A motion set to go before Vancouver council Tuesday will ask BC Place to step in line with city bylaws and stop the flashing lights filling residents' apartments even though it is unclear who can enforce regulations.

The B.C. Pavilion Corporation (PavCo), which manages the stadium, turns off the lights between 4 p.m. and 8 a.m. on the large digital sign on Robson Street but neighbours say the two remaining signs remain lit well into the night.

Residents are not happy.

"The screen is in our living rooms, it's flashing across our dinner tables and it's in our children's bedrooms," said David Cookson, a neighbour of the Robson Street sign. "It's unbelievable that PavCo would do this without any community or city consultation."

Similar complaints from local residents prompted the motion from Councillor Geoff Meggs.

"There hasn't been enough of a process, as far as they're concerned, to be satisfied that it's the best BC Place can do and a lot of them are demanding the sign be taken right down," Meggs said.

Not only are apartment residents upset by the flashy advertising boards, but the city has also received public complaints that one of the boards also makes the backdrop for the new Terry Fox Plaza, flashing ads for the latest beer products behind the beloved icon's memorial.

City council has been receiving complaints about the boards for the last three months, but the installation is on provincial property and the city says it does not have the power to enforce its bylaws.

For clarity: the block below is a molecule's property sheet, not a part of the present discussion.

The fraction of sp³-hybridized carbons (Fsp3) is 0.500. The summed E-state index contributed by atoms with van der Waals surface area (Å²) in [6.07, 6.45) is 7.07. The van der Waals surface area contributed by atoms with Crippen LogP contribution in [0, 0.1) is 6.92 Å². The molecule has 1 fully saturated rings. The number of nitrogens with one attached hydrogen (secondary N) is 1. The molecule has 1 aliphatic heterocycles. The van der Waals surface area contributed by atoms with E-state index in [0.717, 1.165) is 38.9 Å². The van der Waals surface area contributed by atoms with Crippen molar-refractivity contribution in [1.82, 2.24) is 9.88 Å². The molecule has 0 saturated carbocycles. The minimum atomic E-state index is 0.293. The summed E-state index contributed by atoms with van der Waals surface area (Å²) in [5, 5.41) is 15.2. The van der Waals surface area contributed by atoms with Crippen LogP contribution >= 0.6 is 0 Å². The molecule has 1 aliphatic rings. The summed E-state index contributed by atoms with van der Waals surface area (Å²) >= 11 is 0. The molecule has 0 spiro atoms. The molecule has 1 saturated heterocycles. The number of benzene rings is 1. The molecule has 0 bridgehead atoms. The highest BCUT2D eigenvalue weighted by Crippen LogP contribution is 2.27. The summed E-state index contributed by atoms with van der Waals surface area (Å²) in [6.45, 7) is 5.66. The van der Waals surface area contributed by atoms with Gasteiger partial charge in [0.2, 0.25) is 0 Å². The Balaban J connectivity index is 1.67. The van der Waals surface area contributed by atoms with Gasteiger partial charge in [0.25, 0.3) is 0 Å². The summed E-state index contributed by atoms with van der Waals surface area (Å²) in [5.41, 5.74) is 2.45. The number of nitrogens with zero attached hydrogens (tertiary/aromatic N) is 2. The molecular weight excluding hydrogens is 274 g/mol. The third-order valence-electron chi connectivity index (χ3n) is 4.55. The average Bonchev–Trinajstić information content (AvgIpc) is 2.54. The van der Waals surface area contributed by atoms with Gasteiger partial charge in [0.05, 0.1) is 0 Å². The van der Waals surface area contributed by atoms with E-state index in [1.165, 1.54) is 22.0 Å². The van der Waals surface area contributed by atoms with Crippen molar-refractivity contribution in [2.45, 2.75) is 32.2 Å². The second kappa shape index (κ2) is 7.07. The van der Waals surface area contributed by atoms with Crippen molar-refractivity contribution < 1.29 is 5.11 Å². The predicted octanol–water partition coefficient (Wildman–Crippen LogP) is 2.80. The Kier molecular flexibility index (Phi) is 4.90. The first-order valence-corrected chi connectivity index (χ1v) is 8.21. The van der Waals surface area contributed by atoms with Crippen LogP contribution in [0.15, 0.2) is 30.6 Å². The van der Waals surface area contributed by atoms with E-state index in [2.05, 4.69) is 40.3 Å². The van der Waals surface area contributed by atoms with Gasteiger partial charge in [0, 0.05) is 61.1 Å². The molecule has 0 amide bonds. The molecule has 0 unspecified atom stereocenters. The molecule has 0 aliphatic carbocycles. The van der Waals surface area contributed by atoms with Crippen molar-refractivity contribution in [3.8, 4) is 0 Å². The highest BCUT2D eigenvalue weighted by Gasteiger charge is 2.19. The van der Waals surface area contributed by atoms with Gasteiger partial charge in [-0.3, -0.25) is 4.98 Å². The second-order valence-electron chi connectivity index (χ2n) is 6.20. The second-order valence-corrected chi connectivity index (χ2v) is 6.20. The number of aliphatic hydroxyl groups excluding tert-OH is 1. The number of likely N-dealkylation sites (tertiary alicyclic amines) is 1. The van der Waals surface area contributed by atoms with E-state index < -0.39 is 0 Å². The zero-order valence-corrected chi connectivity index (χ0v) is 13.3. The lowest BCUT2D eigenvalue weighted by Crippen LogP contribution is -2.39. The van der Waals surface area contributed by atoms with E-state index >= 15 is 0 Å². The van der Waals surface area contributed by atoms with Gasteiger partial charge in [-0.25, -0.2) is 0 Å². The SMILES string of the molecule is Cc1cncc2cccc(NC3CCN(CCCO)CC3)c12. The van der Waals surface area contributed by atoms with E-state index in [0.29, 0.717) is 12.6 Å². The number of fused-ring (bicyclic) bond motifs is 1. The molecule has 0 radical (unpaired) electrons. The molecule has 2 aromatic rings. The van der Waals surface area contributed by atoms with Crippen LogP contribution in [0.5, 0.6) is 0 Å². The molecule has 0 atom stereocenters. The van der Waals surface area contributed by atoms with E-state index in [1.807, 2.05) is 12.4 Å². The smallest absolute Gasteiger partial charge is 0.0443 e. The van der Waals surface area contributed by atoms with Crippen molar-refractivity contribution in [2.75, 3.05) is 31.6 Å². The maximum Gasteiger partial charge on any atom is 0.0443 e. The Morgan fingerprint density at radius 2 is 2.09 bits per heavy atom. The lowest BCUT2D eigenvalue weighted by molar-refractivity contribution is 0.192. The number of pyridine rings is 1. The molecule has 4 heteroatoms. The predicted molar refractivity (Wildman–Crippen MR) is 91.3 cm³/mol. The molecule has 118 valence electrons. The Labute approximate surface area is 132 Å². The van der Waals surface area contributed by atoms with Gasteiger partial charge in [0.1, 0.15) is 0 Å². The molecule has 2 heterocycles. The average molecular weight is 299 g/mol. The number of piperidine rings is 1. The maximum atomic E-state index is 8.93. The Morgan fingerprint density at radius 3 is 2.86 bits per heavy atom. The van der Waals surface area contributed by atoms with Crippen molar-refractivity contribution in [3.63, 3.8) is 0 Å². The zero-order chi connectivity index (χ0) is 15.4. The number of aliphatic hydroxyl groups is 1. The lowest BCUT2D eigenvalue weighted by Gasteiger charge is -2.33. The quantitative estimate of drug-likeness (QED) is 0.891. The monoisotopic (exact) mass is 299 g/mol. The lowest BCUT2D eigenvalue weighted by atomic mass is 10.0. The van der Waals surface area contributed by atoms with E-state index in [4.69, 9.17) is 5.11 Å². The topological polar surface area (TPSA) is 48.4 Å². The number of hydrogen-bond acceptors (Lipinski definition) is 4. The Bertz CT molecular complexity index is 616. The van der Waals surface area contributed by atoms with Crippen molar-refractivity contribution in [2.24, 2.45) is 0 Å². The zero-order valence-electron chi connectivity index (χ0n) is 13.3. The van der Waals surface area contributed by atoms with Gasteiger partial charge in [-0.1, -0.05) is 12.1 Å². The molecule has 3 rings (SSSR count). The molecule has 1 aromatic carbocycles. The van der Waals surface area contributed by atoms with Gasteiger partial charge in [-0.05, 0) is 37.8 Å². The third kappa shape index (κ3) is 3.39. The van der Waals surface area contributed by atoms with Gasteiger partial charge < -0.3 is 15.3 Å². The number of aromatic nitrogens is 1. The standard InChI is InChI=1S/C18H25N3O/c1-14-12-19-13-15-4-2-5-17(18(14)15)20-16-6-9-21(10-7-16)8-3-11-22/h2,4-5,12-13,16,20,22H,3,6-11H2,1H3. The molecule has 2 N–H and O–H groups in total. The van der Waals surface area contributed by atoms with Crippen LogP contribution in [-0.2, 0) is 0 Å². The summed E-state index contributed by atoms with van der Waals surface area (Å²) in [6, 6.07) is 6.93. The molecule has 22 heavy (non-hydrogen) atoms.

"The installation came as a shock to the city and was done completely outside any process the city would use," said Meggs. "The province may have the right to do it, but I don't think it's wise to do it that way,"

The screens measure 2,000 square feet in area, about 10 times bigger than what city regulations currently allow.

According to NDP critic Spencer Chandra Herbert, the screens are controlled by Telus and a third-party owner means that city guidelines should apply and the province could take it down.

"PavCo has the power to say ‘no, it shouldn't be here anymore,' but really it is the government's hands. The Liberals could say today that it should be gone and it would be gone," Herbert said.

Telus representatives told CTV News they would not comment on any sponsorships at BC Place. PavCo also said the advertising boards are part of ongoing negotiations about sponsorship and would not comment further.

The stadium is also dealing with another issue that has been a problem since it reopened in the fall -- the new roof is leaking.

"We spend over $563 million for BC Place, nearly doubling the budget – you would expect the roof not to leak" said Chandra Herbert.

With the wet weather so far this winter, the permanent sealing of the roof has been delayed until spring.

However, PavCo has said it will be completed without extra costs and winter events will not be cancelled.

With reports from CTV British Columbia's Brent Shearer and Shannon Paterson